In a statement on the official Mozilla blog, we read that Brendan Eich, one of Mozilla’s co-founders, has left his position as the corporation’s CEO.

Mozilla chair Mitchell Baker said in the post that Eich, whose controversial views on gay marriage created a media firestorm last week, left his position of his own accord.

Eich’s 2008 donation to the gay-marriage-blocking Proposition 8 in California came into full focus when he was named Mozilla’s CEO a couple weeks ago. Mozilla’s huge community, from employees to end users, examined Eich’s motives and morality, and not a few called for exactly this kind of outcome.

From the post:

Mozilla believes both in equality and freedom of speech. Equality is necessary for meaningful speech. And you need free speech to fight for equality. Figuring out how to stand for both at the same time can be hard. …

We have employees with a wide diversity of views. Our culture of openness extends to encouraging staff and community to share their beliefs and opinions in public. This is meant to distinguish Mozilla from most organizations and hold us to a higher standard. But this time we failed to listen, to engage, and to be guided by our community.

To say this news comes as a surprise is a wild understatement. When we spoke with Eich two days ago, he was open about the controversy and very much making plans to continue as the company’s CEO and thought he was absolutely the man for the job.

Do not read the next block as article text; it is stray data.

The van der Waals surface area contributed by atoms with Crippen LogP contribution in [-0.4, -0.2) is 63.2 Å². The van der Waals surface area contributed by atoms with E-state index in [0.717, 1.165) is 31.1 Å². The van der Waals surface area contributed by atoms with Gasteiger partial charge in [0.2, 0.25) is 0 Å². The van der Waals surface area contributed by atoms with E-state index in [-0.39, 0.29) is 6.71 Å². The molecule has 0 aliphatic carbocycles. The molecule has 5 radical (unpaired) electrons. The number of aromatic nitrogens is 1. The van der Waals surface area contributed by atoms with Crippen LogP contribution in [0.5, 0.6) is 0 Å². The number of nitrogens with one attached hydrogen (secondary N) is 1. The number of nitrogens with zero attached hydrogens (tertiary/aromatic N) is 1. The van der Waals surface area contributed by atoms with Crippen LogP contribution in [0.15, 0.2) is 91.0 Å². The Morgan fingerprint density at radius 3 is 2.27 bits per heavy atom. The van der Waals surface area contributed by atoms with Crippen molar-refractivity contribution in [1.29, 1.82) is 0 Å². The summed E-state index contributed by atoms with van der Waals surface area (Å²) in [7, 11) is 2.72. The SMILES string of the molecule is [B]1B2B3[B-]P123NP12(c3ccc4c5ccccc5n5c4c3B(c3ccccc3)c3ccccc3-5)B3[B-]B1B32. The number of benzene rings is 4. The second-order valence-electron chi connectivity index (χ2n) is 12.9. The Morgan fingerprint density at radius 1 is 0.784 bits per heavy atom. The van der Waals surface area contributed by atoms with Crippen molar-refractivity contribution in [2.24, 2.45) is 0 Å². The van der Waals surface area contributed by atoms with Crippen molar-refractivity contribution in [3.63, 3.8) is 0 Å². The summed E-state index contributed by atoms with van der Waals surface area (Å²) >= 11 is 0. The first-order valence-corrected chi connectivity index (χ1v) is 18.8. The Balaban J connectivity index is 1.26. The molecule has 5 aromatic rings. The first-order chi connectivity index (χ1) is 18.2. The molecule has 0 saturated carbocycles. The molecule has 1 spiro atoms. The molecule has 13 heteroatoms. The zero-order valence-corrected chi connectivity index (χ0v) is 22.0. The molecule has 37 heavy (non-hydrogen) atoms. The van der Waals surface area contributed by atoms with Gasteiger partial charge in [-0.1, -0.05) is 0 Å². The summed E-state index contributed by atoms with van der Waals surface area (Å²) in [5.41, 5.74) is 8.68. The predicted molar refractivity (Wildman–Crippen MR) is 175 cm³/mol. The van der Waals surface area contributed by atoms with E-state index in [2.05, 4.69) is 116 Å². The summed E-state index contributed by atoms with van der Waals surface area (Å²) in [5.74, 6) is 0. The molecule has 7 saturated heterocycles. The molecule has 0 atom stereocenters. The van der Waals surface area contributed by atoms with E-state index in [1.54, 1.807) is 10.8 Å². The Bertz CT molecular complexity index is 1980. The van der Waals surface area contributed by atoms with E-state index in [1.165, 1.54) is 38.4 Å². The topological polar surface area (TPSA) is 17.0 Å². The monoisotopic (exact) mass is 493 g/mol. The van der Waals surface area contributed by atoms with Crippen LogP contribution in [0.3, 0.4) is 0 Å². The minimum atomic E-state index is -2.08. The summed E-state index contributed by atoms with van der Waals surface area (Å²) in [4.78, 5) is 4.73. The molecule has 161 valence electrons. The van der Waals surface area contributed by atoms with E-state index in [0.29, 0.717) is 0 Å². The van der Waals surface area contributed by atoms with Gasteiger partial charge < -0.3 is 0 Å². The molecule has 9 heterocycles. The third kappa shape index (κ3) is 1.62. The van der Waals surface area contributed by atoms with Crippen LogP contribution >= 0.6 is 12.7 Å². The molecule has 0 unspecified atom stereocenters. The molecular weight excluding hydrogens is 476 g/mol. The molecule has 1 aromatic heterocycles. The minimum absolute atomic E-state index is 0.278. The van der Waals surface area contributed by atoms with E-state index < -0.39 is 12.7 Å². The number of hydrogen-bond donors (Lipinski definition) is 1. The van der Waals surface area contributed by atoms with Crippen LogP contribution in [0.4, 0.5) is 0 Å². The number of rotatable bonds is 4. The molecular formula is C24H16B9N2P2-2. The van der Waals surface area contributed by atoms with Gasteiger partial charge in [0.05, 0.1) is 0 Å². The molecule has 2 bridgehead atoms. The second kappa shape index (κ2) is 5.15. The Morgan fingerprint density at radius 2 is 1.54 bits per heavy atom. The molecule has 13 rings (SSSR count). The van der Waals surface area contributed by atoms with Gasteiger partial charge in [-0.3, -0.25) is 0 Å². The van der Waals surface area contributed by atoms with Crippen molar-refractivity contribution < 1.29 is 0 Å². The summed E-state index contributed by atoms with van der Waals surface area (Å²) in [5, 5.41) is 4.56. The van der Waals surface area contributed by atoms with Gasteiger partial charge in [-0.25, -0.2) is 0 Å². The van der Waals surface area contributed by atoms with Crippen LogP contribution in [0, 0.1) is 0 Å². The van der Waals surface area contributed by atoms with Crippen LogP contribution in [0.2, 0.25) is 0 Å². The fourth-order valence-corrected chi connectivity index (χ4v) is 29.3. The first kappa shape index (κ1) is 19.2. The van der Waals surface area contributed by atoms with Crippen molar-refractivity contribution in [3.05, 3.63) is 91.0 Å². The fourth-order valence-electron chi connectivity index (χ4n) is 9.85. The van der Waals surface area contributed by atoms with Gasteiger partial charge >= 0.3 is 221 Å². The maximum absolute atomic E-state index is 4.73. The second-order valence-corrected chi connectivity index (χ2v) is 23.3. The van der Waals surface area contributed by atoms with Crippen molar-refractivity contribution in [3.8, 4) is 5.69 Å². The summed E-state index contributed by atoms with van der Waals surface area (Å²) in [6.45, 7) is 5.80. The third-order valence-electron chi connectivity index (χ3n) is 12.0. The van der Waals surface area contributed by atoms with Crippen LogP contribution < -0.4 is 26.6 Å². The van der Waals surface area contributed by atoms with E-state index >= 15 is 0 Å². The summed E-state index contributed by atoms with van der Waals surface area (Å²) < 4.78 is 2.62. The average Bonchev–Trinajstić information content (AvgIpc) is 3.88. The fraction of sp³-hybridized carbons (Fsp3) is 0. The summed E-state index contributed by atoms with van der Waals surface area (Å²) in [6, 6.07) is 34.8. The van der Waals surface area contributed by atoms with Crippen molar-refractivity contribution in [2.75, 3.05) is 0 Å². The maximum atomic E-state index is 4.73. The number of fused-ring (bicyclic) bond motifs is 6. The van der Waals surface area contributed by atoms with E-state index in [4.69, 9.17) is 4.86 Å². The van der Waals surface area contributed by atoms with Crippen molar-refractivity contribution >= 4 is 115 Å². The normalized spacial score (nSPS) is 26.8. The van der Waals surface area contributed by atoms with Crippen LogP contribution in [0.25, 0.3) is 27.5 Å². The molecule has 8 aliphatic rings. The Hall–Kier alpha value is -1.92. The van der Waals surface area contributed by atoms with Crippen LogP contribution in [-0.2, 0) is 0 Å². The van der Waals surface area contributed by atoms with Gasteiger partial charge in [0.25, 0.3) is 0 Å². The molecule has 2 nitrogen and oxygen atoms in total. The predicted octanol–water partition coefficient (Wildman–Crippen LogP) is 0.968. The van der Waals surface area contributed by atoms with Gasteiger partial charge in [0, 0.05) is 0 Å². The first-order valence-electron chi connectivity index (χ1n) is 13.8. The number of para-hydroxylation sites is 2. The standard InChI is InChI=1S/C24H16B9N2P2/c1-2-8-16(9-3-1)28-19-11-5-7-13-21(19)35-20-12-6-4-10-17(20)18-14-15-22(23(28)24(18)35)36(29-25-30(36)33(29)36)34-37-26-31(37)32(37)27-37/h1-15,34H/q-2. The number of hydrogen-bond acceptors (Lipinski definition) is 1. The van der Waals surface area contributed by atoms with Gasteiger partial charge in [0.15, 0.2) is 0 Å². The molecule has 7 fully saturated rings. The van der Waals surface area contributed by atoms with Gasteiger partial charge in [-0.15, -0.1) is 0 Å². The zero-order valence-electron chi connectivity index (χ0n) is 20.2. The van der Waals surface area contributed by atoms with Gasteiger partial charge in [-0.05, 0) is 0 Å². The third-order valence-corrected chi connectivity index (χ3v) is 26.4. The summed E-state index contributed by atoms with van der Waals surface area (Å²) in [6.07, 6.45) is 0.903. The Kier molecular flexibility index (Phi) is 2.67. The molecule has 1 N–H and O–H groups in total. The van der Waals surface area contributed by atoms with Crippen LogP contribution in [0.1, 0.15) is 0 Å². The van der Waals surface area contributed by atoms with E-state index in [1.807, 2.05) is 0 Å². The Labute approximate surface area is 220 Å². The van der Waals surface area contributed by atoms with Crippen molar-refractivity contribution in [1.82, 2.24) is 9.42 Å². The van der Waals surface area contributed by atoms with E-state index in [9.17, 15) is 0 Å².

“It’s important that Mozilla be different,” he said to us on April 1, “to have this inclusiveness that brings people together. And it may not seem like it, but I think I can do that.”

This announcement is also a stunning about-face from Baker, who mere days ago affirmed her support for Eich in a blog post, saying, “My experience is that Brendan is as committed to opportunity and diversity inside Mozilla as anyone, and more so than many. …

“I was surprised in 2012, when his donation in support of Proposition 8 came to light, to learn that Brendan and I aren’t in close alignment here, since I’ve never seen any indication of anything other than inclusiveness in our work together.”

Whatever happened between then and now that changed his mind is something of a mystery that we’re currently working to solve.

Did Baker, previously so supportive, have a change of heart? Did the board, rumored to be in conflict over Eich’s appointment, take him out?

Or is Eich simply tired of the public scrutiny and intense anger and disappointment that many in the LGBT community and supporters are aiming in his direction?

We also are trying to find out whether the three recently departed board members — former CEO Gary Kovacs, Greylock partner and also former Mozilla chief executive John Lilly, and Shmoop chief executive Ellen Siminoff — will be returning and whether interim CEO Jay Sullivan will step back into his former role.

We’ll update this post as we learn more.

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